From 1913 until 1918 Jung withdrew into a period of intense self-analysis, resigning his position at the University of Zurich. He called this his "confrontation with the unconscious." All his later writings were an assimilation and understanding of his inner experiences during those years.
Jung's first major work of his post-Freudian phase was Psychological Types, in which he formulated the concepts of introversion and extroversion, along with the function types: sensation, thinking, feeling, and intuition. For Jung this work continued his struggle for identity in relationship to Freud and Adler. Also, in the appendix he defined all the concepts for which his work would become most famous; collective unconscious, archetypes, individuation, dreams, psychic energy, etc. Furthermore, during this period he explicated his notions of psychotherapy as a dialectic between therapist and patient, who are equal partners in the psychological transformation.
As his fame spread he began to receive analysands from many parts of the world. He also traveled widely, to the American Southwest, North Africa, Central Africa, and India. He received honorary doctorates from many institutions, including Harvard and Oxford Universities.
Jung's most controversial episode occurred in 1933. He replaced Ernst Kretschmer as president of the German Society of Psychotherapy and immediately made it into an International Society, so that Jewish members could retain membership. He remained president until 1940, which meant he had to work closely with the Nazis. Some of his statements during this period have been construed as anti-Semitic, and those who have wished to discredit his work seized upon them as a pretext for their dismissal. This issue has surfaced periodically for the past fifty years, but there is no definitive evidence that Jung ever was a Nazi sympathizer.
On the other hand, we do know that he warned repeatedly against the dangers of mass movements, and that in 1936 he published Wotan, an uncompromising analysis of the psychological, and specifically archetypal, reasons for Nazism and of the risks it represented for the individual.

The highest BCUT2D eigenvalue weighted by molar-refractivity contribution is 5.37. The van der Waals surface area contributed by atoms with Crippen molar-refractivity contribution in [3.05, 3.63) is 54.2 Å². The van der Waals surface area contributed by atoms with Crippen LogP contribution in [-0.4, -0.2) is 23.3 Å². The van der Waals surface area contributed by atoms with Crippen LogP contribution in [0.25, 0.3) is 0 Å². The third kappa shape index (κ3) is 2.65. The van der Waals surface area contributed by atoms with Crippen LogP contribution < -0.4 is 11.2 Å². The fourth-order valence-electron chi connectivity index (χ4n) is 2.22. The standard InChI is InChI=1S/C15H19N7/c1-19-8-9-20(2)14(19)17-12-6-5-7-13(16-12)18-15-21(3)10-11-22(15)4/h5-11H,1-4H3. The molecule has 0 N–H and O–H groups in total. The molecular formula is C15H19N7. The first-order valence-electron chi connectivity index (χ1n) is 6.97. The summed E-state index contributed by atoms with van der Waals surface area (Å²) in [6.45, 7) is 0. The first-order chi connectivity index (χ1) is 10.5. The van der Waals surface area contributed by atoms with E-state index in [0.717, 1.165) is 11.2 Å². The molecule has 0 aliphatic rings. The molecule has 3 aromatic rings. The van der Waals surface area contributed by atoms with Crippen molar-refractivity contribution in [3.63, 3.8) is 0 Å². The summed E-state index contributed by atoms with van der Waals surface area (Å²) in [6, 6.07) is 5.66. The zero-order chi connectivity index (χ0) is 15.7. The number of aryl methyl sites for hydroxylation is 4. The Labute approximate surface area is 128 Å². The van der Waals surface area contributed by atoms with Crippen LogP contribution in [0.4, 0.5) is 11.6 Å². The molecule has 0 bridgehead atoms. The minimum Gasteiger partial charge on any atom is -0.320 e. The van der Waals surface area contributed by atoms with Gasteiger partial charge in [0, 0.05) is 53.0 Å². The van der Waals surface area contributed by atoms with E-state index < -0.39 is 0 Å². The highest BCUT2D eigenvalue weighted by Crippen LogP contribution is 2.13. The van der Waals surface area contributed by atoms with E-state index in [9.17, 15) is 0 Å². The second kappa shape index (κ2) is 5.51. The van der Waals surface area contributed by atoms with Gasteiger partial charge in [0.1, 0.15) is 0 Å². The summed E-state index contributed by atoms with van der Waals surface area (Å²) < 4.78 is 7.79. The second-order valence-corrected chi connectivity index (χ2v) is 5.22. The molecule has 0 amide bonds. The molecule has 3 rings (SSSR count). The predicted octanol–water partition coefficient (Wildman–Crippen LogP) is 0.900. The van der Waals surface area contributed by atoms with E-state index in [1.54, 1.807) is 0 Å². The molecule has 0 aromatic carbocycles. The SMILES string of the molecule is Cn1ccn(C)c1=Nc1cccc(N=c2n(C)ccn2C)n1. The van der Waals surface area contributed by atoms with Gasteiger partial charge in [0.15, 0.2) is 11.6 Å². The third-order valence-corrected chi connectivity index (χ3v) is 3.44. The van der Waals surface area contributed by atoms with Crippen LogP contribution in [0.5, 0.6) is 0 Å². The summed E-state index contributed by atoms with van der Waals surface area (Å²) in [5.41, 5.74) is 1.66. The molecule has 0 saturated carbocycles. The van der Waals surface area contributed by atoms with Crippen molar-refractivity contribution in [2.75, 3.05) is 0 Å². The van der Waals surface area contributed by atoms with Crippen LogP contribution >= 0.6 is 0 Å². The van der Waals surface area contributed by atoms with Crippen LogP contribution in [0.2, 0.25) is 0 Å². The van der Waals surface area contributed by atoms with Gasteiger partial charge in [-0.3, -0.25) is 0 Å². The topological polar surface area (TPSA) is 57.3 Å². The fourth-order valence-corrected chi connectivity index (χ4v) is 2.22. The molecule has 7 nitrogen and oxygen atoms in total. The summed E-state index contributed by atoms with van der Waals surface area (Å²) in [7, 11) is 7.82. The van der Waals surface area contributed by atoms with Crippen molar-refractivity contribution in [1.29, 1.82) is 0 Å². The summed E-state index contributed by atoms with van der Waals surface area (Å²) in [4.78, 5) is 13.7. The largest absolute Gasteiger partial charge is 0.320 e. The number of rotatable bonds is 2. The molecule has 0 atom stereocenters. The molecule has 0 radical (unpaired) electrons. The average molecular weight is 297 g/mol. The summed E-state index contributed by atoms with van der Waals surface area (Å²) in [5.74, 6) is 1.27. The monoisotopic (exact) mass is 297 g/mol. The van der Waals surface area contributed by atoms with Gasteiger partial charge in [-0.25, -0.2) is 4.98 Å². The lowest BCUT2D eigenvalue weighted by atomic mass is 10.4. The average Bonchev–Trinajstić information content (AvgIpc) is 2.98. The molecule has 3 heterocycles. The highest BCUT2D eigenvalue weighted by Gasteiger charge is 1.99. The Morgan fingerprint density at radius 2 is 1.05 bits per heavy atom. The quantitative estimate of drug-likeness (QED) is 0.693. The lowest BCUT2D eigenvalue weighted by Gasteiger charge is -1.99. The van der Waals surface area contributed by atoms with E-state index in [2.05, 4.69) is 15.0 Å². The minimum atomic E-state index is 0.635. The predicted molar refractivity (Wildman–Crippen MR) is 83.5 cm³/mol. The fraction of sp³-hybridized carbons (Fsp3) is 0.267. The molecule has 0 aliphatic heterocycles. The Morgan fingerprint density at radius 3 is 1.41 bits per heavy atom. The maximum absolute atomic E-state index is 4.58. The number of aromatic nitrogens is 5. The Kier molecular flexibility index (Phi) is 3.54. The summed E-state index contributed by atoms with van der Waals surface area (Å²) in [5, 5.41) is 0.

In 1944 Jung had a massive, nearly fatal heart attack. He describes his visions during the attack in Memories, Dreams, and Reflections (1962/1966). His recovery was complete, but he retired from practice, continuing his research into alchemical studies, and writing two important books, The Psychology of the Transference and Mysterium Conjunctionis. Jung had become interested in alchemy in 1928 when a good friend, Richard Wilhelm, introduced him to the Chinese alchemical text, The Secret of the Golden Flower. Noting the similarities between alchemy and the unconscious patterns he observed in his analysands, he saw alchemy as the missing link between the mythology of the pre-Christian psyche and modern dreams.
Jung valued his introversion greatly, and beginning in 1923 he built a tower in Bollingen, where he would spend solitary weeks. He died after a brief illness on June 6, 1961, in the house in which he had lived since 1908.
Works discussed: Psychology of Dementia præcox; Psychology of the Unconscious, The.
See also: Allgemeineztliche Gesellschaft fürPsychotherapie; Analytical psychology; "Autobiographical Study, An"; Belief; Bleuler, Paul Eugen; Burghölzli asylum; Clark University; Complex; Cryptomnesia; Deferred action; Delusions and Dreams in Jensen's "Gradiva"; Ego-libido/object-libido; First World War: The effect on the development of psychoanalysis; Free association; "From the History of an Infantile Neurosis" (Wolf Man); Great Britain; Gross, Otto Hans Adolf; Hirschfeld, Elfriede, Imago; International Psychoanalytical Association; Jahrbuch der Psychoanalyse; Libido; Mother goddess. Midlife crisis; Mysticism; "On Narcissism: An Introduction"; "On the History of the Psychoanalytic Movement"; Primal scene; Psychoanalysis of Fire, The; "Psycho-Analytic Notes on an Autobiographical Account of a Case of Paranoia (Dementia Paranoides)"; Religion and psychoanalysis; Schizophrenia; Self-consciousness; Spielrein, Sabina; Splits in psychoanalysis; Switzerland (German-speaking); Symbolization, process of; Telepathy; Totem and Taboo.
Jung, Carl Gustav. (1916). The structure of the unconscious. Coll. Works (Vol. 7). London: Routledge & Kegan Paul.
. (1966). Memories, dreams, reflections. London: Routledge. (Original work published at 1962)
McGuire William. (1974) The Freud-Jung letters: The correspondence between Sigmund Freud and C.G. Jung. Princeton, NJ: Princeton University Press.
Wehr, Gerhard. (1987) Jung. Boston and London: Shambhala.
Mijolla, Alain de. (1989). Images of Freud: From his correspondence. International Forum for Psychoanalysis, 5, 87-110.